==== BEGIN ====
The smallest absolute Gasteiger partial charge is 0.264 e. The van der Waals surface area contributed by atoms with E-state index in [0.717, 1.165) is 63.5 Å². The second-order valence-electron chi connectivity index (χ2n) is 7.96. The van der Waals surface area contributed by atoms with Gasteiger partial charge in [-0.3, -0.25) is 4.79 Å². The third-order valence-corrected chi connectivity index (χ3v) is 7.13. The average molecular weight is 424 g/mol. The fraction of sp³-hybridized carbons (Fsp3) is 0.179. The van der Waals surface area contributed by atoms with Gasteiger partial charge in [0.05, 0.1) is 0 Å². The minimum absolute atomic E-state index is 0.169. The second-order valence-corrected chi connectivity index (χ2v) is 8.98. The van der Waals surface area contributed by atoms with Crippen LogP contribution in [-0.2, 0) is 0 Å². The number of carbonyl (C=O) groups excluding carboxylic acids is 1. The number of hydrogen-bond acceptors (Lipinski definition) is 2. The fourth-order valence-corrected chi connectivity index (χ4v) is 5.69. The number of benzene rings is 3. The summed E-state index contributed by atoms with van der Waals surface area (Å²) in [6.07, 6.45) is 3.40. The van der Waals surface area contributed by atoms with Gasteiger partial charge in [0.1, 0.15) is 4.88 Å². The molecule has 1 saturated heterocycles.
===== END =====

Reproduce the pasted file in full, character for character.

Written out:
The smallest absolute Gasteiger partial charge is 0.264 e. The van der Waals surface area contributed by atoms with E-state index in [0.717, 1.165) is 63.5 Å². The second-order valence-electron chi connectivity index (χ2n) is 7.96. The van der Waals surface area contributed by atoms with Gasteiger partial charge in [-0.3, -0.25) is 4.79 Å². The third-order valence-corrected chi connectivity index (χ3v) is 7.13. The average molecular weight is 424 g/mol. The fraction of sp³-hybridized carbons (Fsp3) is 0.179. The van der Waals surface area contributed by atoms with Gasteiger partial charge in [0.05, 0.1) is 0 Å². The minimum absolute atomic E-state index is 0.169. The second-order valence-corrected chi connectivity index (χ2v) is 8.98. The van der Waals surface area contributed by atoms with Crippen LogP contribution in [-0.2, 0) is 0 Å². The number of carbonyl (C=O) groups excluding carboxylic acids is 1. The number of hydrogen-bond acceptors (Lipinski definition) is 2. The fourth-order valence-corrected chi connectivity index (χ4v) is 5.69. The number of benzene rings is 3. The summed E-state index contributed by atoms with van der Waals surface area (Å²) in [6.07, 6.45) is 3.40. The van der Waals surface area contributed by atoms with Gasteiger partial charge in [0.1, 0.15) is 4.88 Å². The molecule has 1 saturated heterocycles.